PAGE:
Kennedy, speaking Saturday night at the Opening Assembly of the ABA Annual Meeting in San Francisco, said the association “must insist that civic education be recommenced and revitalized because freedom is not something that’s on automatic pilot.”
ABA President Laurel Bellows discussed the "starvation of the justice system" in her Assembly remarks
“We must ensure that we have a population, including young people, of course, that knows the meaning of freedom and its history,” Kennedy said. “Every citizen, not just government officials, has the duty to preserve, protect and defend the Constitution, but you cannot preserve what you have not studied, you cannot protect what you do not comprehend, you cannot defend what you do not know.”
Freedom is a value that must be taught, he said, and we are failing to teach the triumphs and tragedies that make up the storied history of freedom.
“The nature of democracy is that we are trustees of freedom for the next generation,” Kennedy said. “We must not by apathy or neglect fail to teach the heritage of freedom and its costs.”
Freedom is a responsibility that requires citizens to participate in civic affairs to help shape the nation, he said, and the U.S. a model for other countries.
“Make no mistake, the verdict on freedom has not yet been returned,” Kennedy said. “In most of the world, the jury is still out. They are looking at us, and we must make the case.”
Kennedy also addressed the growing concerns about the fate of the legal profession.
“It does seem appropriate for me to ask this association to consider what their answer would be to a talented young man or brilliant young woman who asked you, ‘Should I pursue a career in the law?’” Kennedy said. “I submit to you that it must be the purpose and mission of this great association to ensure that the structure of the legal academy and the structure of the profession are such that we can and will answer yes, and that that answer is true and accurate.”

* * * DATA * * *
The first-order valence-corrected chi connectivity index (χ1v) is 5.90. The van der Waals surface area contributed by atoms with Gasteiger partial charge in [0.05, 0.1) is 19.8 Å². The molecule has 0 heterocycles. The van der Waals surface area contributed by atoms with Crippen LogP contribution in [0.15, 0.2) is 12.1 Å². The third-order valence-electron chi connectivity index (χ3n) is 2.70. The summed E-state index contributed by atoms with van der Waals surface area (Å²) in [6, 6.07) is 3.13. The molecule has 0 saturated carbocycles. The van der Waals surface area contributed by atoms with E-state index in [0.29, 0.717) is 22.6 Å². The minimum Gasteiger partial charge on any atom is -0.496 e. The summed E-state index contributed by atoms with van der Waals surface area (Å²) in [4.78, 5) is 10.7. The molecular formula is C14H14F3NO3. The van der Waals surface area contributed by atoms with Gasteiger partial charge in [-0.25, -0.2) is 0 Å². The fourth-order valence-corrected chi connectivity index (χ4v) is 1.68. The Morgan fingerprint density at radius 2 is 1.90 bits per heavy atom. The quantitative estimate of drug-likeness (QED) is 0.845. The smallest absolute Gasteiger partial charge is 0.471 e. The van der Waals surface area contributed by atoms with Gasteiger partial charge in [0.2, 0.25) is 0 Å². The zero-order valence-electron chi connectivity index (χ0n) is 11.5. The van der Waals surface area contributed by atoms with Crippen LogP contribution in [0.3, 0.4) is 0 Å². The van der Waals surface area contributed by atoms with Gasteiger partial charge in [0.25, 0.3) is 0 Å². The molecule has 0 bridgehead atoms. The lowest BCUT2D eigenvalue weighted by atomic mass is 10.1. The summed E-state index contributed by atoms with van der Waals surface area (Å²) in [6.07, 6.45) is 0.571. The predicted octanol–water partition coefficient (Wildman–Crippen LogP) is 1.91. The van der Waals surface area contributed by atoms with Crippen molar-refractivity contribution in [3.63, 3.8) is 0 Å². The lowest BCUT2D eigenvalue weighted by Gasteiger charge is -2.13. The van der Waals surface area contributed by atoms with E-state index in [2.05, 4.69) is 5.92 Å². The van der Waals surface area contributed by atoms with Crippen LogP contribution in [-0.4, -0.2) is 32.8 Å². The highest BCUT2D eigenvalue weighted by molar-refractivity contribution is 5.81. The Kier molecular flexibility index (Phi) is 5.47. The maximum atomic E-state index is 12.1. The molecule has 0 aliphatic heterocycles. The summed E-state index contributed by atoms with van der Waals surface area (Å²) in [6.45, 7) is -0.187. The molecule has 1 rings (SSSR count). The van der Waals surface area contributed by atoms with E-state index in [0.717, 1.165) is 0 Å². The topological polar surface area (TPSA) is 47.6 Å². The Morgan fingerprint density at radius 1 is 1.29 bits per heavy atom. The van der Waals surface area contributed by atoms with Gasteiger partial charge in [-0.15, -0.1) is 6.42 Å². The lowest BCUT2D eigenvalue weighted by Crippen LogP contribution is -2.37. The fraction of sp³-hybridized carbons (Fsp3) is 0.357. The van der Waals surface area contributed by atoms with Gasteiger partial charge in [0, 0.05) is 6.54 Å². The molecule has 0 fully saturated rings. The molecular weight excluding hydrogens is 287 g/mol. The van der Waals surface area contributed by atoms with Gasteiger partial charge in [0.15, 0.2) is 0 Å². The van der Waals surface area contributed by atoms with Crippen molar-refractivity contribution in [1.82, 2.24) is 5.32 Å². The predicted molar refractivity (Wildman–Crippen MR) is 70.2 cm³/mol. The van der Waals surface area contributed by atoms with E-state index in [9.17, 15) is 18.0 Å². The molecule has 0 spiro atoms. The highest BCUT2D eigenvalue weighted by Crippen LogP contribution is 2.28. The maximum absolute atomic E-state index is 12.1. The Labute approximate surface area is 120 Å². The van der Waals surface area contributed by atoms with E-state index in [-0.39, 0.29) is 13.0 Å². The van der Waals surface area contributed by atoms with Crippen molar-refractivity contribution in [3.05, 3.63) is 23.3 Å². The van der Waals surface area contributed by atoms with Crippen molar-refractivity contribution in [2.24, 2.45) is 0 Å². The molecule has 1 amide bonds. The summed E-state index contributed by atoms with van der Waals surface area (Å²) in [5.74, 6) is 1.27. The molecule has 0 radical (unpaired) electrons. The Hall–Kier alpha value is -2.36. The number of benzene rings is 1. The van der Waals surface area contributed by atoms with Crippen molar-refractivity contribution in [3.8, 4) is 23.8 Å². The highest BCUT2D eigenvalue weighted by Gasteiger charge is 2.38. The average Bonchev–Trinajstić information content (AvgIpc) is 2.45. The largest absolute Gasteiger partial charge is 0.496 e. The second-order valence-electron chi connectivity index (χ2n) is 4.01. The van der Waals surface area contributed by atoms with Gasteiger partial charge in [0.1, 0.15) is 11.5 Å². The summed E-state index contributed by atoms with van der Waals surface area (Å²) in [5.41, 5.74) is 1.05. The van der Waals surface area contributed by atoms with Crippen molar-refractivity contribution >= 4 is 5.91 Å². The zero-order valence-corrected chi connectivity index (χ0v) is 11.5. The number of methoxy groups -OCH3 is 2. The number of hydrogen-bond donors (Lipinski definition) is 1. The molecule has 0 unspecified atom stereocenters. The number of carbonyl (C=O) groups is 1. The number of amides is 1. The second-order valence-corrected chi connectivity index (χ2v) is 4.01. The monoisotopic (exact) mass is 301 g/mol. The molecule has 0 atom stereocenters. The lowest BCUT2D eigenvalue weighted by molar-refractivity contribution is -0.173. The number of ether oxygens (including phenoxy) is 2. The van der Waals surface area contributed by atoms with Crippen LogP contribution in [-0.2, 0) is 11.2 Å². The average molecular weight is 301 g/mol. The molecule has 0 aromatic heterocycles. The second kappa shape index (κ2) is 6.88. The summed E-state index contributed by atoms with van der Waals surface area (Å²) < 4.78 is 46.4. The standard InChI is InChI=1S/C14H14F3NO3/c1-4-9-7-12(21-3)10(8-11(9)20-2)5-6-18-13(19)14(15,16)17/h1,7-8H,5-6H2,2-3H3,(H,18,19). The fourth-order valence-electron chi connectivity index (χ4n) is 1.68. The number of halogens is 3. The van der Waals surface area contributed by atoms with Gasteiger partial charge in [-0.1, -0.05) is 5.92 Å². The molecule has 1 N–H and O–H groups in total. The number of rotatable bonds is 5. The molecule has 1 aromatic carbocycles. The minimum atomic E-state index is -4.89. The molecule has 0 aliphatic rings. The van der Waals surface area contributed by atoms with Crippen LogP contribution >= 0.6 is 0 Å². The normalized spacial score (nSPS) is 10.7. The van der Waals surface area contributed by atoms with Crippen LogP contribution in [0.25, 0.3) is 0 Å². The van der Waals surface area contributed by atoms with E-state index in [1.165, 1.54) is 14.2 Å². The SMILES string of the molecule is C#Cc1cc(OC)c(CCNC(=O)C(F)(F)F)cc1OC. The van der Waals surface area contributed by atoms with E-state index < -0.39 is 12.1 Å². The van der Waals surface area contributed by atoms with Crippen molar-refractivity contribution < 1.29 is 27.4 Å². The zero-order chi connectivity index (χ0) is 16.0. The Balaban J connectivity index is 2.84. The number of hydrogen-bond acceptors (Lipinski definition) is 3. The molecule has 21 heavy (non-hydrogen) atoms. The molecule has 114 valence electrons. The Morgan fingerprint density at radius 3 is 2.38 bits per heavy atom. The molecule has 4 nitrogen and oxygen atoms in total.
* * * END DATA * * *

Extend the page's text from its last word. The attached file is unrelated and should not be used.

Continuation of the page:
He urged the ABA to continue its efforts to strengthen the legal profession and the judiciary, stressing that “we must continue to attract to the judiciary our finest practitioners, and we are not doing it.”
“The ABA is to be commended for its work with the judiciary, but you must do more,” he said. “I hope you convince the political branches that political affiliation is not the first or even the second or third criteria for selection to the bench.”
ABA President Laurel G. Bellows praised Kennedy and his service to the country, and she described the last time that the justice joined the ABA at its Annual Meeting in San Francisco. A decade ago, Kennedy challenged the ABA to examine the nation’s over-incarceration and criminal justice laws. In response, the ABA created the Justice Kennedy Commission, which produced a comprehensive report on issues including incarceration, sentencing and collateral consequences.
“The work of the Kennedy Commission that began 10 years ago is today an ongoing mission for the Criminal Justice Section and the ABA,” Bellows said. “That report has become a blueprint for the ABA’s criminal justice agenda.”
Bellows also bemoaned “the starvation of our justice system” and said the ABA would support those who do battle in their states on the behalf of justice. “If we don’t support our justice system, we will have nothing,” she said.
Several of the program’s speakers praised Bellows and the ABA for their work to fight against human trafficking, one of Bellows’ presidential initiatives during the past year.
The audience heard from Minh Dang, a young woman who was the victim of human trafficking. Dang said she shares her story with others in a plea for someone to take up her cause.
“For me, complete healing does not come without fighting against the social injustices, making sure other children do not go through what I went through,” she said. “I ask that if you take up my cause, that you consider rehumanizing survivors.
“Members of the ABA, please let us work together,” she added.
Other speakers included San Francisco Mayor Edwin M. Lee, who welcomed the ABA members and distinguished guests to the city, and California Chief Justice Tani G. Cantil-Sakauye, who, like Kennedy, touted the value of civic education and the importance of the judiciary.